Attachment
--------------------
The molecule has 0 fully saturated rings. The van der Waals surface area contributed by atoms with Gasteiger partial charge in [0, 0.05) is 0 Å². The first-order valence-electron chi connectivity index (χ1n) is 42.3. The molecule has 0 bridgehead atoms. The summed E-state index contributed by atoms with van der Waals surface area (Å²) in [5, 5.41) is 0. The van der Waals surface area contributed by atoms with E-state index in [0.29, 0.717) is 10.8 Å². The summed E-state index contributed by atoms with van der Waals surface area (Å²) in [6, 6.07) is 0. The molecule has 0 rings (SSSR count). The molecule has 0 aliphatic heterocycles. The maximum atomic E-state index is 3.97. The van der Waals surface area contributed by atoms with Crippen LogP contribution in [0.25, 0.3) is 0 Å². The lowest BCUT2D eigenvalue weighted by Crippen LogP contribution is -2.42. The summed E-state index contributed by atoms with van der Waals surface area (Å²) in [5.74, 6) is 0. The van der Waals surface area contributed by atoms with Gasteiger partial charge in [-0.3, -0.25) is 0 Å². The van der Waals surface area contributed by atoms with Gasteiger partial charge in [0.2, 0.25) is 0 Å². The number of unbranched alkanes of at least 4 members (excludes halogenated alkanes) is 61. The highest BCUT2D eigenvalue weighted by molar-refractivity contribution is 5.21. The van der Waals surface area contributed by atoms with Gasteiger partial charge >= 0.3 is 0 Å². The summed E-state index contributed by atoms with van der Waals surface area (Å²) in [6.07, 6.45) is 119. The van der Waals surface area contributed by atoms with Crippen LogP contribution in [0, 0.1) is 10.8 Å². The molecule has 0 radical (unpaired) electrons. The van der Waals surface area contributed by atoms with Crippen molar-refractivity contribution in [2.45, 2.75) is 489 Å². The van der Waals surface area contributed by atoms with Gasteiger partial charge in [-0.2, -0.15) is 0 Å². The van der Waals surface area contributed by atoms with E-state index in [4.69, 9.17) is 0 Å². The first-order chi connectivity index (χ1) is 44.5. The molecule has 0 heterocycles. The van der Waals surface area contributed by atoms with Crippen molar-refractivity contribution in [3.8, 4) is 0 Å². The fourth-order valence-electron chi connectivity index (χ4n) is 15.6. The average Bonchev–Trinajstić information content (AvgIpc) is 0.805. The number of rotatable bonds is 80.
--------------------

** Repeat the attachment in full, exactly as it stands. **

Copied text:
The molecule has 0 fully saturated rings. The van der Waals surface area contributed by atoms with Gasteiger partial charge in [0, 0.05) is 0 Å². The first-order valence-electron chi connectivity index (χ1n) is 42.3. The molecule has 0 bridgehead atoms. The summed E-state index contributed by atoms with van der Waals surface area (Å²) in [5, 5.41) is 0. The van der Waals surface area contributed by atoms with E-state index in [0.29, 0.717) is 10.8 Å². The summed E-state index contributed by atoms with van der Waals surface area (Å²) in [6, 6.07) is 0. The molecule has 0 rings (SSSR count). The molecule has 0 aliphatic heterocycles. The maximum atomic E-state index is 3.97. The van der Waals surface area contributed by atoms with Crippen LogP contribution in [0.25, 0.3) is 0 Å². The lowest BCUT2D eigenvalue weighted by Crippen LogP contribution is -2.42. The summed E-state index contributed by atoms with van der Waals surface area (Å²) in [5.74, 6) is 0. The van der Waals surface area contributed by atoms with Gasteiger partial charge in [-0.3, -0.25) is 0 Å². The van der Waals surface area contributed by atoms with Gasteiger partial charge in [0.2, 0.25) is 0 Å². The number of unbranched alkanes of at least 4 members (excludes halogenated alkanes) is 61. The highest BCUT2D eigenvalue weighted by molar-refractivity contribution is 5.21. The van der Waals surface area contributed by atoms with Gasteiger partial charge >= 0.3 is 0 Å². The summed E-state index contributed by atoms with van der Waals surface area (Å²) in [6.07, 6.45) is 119. The van der Waals surface area contributed by atoms with Crippen LogP contribution in [0, 0.1) is 10.8 Å². The molecule has 0 radical (unpaired) electrons. The van der Waals surface area contributed by atoms with Crippen molar-refractivity contribution in [2.45, 2.75) is 489 Å². The van der Waals surface area contributed by atoms with Gasteiger partial charge in [-0.2, -0.15) is 0 Å². The van der Waals surface area contributed by atoms with E-state index in [4.69, 9.17) is 0 Å². The first-order chi connectivity index (χ1) is 44.5. The molecule has 0 heterocycles. The van der Waals surface area contributed by atoms with Crippen molar-refractivity contribution in [3.8, 4) is 0 Å². The fourth-order valence-electron chi connectivity index (χ4n) is 15.6. The average Bonchev–Trinajstić information content (AvgIpc) is 0.805. The number of rotatable bonds is 80.